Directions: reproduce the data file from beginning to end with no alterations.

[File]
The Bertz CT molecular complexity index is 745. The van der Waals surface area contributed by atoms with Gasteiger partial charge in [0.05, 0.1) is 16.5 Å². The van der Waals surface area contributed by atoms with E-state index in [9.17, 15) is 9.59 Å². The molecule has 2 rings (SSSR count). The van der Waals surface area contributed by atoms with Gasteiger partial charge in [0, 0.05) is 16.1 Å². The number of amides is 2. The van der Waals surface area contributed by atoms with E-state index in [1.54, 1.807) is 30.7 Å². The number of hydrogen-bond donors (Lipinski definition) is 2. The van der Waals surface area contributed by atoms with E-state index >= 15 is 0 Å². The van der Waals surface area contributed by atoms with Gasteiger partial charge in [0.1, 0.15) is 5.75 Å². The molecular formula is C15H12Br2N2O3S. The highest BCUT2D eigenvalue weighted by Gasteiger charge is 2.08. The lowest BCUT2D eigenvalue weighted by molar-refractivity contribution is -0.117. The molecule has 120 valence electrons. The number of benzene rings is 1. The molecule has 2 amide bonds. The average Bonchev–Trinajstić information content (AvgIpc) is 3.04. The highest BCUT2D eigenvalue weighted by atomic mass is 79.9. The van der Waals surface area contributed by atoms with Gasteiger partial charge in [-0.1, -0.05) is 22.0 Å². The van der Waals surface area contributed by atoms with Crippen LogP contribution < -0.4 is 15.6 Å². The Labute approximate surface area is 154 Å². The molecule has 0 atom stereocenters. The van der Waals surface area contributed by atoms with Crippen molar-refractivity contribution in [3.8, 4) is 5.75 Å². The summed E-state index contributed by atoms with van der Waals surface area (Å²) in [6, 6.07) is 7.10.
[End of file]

The Bertz CT molecular complexity index is 745. The van der Waals surface area contributed by atoms with Gasteiger partial charge in [0.05, 0.1) is 16.5 Å². The van der Waals surface area contributed by atoms with E-state index in [9.17, 15) is 9.59 Å². The molecule has 2 rings (SSSR count). The van der Waals surface area contributed by atoms with Gasteiger partial charge in [0, 0.05) is 16.1 Å². The number of amides is 2. The van der Waals surface area contributed by atoms with E-state index in [1.54, 1.807) is 30.7 Å². The number of hydrogen-bond donors (Lipinski definition) is 2. The van der Waals surface area contributed by atoms with E-state index >= 15 is 0 Å². The van der Waals surface area contributed by atoms with Gasteiger partial charge in [0.1, 0.15) is 5.75 Å². The molecular formula is C15H12Br2N2O3S. The highest BCUT2D eigenvalue weighted by Gasteiger charge is 2.08. The lowest BCUT2D eigenvalue weighted by molar-refractivity contribution is -0.117. The molecule has 120 valence electrons. The number of benzene rings is 1. The molecule has 2 amide bonds. The average Bonchev–Trinajstić information content (AvgIpc) is 3.04. The highest BCUT2D eigenvalue weighted by atomic mass is 79.9. The van der Waals surface area contributed by atoms with Gasteiger partial charge in [-0.1, -0.05) is 22.0 Å². The van der Waals surface area contributed by atoms with Crippen LogP contribution < -0.4 is 15.6 Å². The Labute approximate surface area is 154 Å². The molecule has 0 atom stereocenters. The van der Waals surface area contributed by atoms with Crippen molar-refractivity contribution in [3.8, 4) is 5.75 Å². The summed E-state index contributed by atoms with van der Waals surface area (Å²) in [6, 6.07) is 7.10.